Why Longer Formats for Yoga Offerings?

by | Aug 23, 2013 | Living Yoga | 0 comments

A recent study, Yoga In America­–2012, provided some interesting and eyebrow raising results for me.  The good news:  yoga and everything yoga related is increasing in popularity.  The unfortunate news: the true purpose of yoga may be getting lost.

Take a look at how much and where money is being spent, and the increase in spending since 2008.  This brings into question what is important to us!

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Also from the study:  44% of yogis prefer the more “traditional” 60-minute length class. (Quotation marks mine.)  Eyebrows raised here!  This is my 30th year of practicing yoga in some form, and I have practiced consistently in yoga studios since 1991.

The traditional class length has always been 90 minutes, not 60.

 It is very recent history that the 60-minute class came onto the scene in the studio setting, maybe only beginning around 2006.  The 60 minute live class became popular as yoga became more mainstream.  Classes were shortened to fit into the workout and exercise format.  Consider that aerobics, pilates, zumba and nia classes to name a few, are all 1 hr. in length.  It made yoga classes appealing to the masses who were taking fitness classes, and as yoga came into the gym and fitness center, they were offered in the same format as the other fitness classes.  Yoga studios soon followed suit.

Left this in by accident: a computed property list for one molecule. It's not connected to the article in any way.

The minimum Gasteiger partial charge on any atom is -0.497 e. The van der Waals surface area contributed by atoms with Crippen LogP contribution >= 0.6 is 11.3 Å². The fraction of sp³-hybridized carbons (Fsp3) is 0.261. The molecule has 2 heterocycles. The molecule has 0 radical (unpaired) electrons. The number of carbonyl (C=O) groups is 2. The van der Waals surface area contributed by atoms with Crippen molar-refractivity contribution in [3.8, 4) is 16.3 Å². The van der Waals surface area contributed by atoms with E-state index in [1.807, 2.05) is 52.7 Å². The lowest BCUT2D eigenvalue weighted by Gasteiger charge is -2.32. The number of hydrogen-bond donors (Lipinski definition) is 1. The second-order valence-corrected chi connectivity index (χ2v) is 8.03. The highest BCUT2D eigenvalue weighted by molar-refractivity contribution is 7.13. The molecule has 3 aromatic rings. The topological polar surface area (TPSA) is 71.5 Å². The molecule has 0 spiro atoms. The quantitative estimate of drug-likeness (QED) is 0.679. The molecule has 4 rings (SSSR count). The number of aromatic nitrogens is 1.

60-minute classes are filled with benefits.  You will get exercise, build strength, flexibility, find more balance and experience a general sense of well being.  With a regular practice, you may begin to find that you’re navigating life’s challenges with more aplomb.

But I want to suggest that the 60 minute yoga experience is only the gateway drug.

I’ll be the first to say that I prefer teaching the 90-minute class, love teaching workshops & retreats, and adore the Immersion and Teacher Training courses that I teach; all longer formats for yoga instruction.  So I will be biased, but the bias is rooted in 30 years of experience, training, study and love of the practice.

Consider that there are three general types of yoga students:  the athlete, the engineer and the philosopher.  Most of us are a combination of the types, with maybe one being in the forefront of our awareness.  I first heard of these archetypes from Christina Sell, a great yogi and teacher based in Austin, TX.

In the longer format offerings, all types get to expand into the nuance of the practice. 

In longer formats you get to break out of the standing pose vinyasa, end with forward bends-type class, and explore a fuller syllabus of poses. There’s definitely more time for movement and for building toward advanced poses which makes the athlete, who values both skill and workout, very happy.

There is time to build understanding and awareness around alignment for the engineer types a.k.a. the yoga nerds.  You’ll see how everything in the body is connected.  For example, when your sacrum is in and up, the whole of your spine is supported and neck tension can fall away.  You’ll experience how strength pairs with an energy that extends out in the body for both great lightness and stability.  You’ll feel the same awe we can have when driving over the Bay bridge… be it the San Francisco or Chesapeake.